High-throughput in vivo vertebrate screening

Department of Electrical Engineering and Computer Science, Massachusetts Institute of Technology (MIT), Cambridge, Massachusetts, USA.
Nature Methods (Impact Factor: 32.07). 08/2010; 7(8):634-6. DOI: 10.1038/nmeth.1481
Source: PubMed


We demonstrate a high-throughput platform for cellular-resolution in vivo chemical and genetic screens on zebrafish larvae. The system automatically loads zebrafish from reservoirs or multiwell plates, and positions and rotates them for high-speed confocal imaging and laser manipulation of both superficial and deep organs within 19 s without damage. We performed small-scale test screening of retinal axon guidance mutants and neuronal regeneration assays in combination with femtosecond laser microsurgery.

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Available from: Mehmet Fatih Yanik
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    • "The use of microfluidic systems has emerged as a powerful approach to enable immobilization for high-resolution imaging, direct in vivo manipulation, and high-throughput screens of a variety of organisms including Drosophila melanogaster embryos and larvae1819202122, Caenorhabditis elegans21232425262728293031, and zebrafish (Danio rerio) embryos and larvae32333435. Immobilization of freshwater planarians, however, presents several unique challenges: Planarians are about an order of magnitude larger than C. elegans, have a squishy, readily deformed body, vary in size depending on the species, feeding state, last asexual reproduction event, and other factors36, and are significantly more photophobic than C. elegans or D. melanogaster larvae. These characteristics make it infeasible to apply existing microfluidic immobilization techniques directly to planarians, which prompted us to develop an alternative method. "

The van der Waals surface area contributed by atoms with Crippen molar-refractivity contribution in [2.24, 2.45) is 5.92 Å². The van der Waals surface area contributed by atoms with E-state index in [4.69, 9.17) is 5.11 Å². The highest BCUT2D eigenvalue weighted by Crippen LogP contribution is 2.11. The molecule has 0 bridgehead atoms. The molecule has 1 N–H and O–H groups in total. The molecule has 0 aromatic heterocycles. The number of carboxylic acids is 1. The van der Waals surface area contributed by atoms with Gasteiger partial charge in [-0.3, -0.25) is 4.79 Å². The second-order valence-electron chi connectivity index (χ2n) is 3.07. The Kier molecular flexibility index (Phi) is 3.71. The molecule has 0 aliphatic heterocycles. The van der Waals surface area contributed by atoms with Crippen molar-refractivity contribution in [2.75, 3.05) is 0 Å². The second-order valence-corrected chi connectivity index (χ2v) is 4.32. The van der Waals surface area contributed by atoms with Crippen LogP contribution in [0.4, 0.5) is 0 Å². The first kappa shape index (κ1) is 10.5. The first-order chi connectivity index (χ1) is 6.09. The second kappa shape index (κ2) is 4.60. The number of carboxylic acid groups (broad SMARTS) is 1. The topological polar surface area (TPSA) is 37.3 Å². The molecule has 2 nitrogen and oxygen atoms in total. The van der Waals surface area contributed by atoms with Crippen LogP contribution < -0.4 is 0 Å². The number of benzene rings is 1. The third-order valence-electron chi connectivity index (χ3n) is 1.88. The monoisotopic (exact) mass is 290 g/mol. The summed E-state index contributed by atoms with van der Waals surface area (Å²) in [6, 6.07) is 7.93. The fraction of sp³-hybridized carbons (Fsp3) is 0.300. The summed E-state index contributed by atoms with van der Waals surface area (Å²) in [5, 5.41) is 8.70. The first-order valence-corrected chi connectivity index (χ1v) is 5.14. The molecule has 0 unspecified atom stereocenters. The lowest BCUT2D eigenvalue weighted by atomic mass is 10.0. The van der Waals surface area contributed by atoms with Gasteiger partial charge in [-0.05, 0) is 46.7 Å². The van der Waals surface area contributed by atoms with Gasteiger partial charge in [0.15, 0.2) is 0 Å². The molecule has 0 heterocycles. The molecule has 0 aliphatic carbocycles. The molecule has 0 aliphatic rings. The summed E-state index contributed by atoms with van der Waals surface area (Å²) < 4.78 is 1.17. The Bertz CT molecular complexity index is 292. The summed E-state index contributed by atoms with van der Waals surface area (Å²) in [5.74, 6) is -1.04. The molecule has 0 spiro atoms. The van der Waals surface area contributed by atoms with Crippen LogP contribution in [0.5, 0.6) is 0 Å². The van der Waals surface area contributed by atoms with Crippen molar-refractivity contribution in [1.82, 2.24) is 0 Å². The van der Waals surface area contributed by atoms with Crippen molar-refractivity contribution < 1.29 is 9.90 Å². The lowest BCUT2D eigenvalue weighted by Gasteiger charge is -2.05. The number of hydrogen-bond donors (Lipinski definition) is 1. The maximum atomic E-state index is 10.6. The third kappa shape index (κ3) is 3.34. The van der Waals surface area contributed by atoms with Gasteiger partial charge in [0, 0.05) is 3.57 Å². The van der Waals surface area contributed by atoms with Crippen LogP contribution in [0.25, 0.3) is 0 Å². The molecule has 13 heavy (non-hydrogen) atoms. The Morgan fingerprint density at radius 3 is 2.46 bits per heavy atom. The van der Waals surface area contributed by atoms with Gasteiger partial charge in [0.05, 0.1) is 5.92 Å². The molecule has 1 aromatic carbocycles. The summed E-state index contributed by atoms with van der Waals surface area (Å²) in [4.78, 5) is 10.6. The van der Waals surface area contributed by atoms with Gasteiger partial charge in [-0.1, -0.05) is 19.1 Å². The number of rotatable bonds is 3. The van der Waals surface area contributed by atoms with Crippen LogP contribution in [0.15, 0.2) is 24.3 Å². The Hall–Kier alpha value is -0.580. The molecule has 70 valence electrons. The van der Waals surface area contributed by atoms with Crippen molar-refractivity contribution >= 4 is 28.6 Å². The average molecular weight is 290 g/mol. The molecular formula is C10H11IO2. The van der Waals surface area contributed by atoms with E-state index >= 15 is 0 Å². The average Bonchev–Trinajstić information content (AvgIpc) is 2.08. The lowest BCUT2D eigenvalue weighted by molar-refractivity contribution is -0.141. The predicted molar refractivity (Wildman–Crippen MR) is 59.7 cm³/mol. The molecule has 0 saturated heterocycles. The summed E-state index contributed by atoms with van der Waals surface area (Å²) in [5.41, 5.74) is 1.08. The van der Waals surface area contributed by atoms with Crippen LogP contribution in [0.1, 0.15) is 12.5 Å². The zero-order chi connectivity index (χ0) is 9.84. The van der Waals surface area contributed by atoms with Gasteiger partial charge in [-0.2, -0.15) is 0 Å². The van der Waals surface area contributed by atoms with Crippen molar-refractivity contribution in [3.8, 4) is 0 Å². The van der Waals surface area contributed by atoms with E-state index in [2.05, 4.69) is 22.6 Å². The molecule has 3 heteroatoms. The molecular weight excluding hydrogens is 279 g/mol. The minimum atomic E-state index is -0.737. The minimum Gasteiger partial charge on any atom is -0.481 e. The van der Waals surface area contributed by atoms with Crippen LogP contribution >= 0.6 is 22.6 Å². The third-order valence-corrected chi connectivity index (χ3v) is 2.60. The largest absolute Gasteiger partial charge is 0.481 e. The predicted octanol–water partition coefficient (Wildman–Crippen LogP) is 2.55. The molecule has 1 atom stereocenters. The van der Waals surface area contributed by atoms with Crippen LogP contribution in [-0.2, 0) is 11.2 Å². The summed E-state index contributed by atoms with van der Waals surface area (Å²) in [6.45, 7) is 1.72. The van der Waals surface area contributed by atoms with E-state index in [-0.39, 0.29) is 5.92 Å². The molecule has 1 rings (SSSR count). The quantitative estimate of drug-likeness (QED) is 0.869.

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    ABSTRACT: Planarians are an important model organism for regeneration and stem cell research. A complete understanding of stem cell and regeneration dynamics in these animals requires time-lapse imaging in vivo, which has been difficult to achieve due to a lack of tissue-specific markers and the strong negative phototaxis of planarians. We have developed the Planarian Immobilization Chip (PIC) for rapid, stable immobilization of planarians for in vivo imaging without injury or biochemical alteration. The chip is easy and inexpensive to fabricate, and worms can be mounted for and removed after imaging within minutes. We show that the PIC enables significantly higher-stability immobilization than can be achieved with standard techniques, allowing for imaging of planarians at sub-cellular resolution in vivo using brightfield and fluorescence microscopy. We validate the performance of the PIC by performing time-lapse imaging of planarian wound closure and sequential imaging over days of head regeneration. We further show that the device can be used to immobilize Hydra, another photophobic regenerative model organism. The simple fabrication, low cost, ease of use, and enhanced specimen stability of the PIC should enable its broad application to in vivo studies of stem cell and regeneration dynamics in planarians and Hydra.
    Full-text · Article · Sep 2014 · Scientific Reports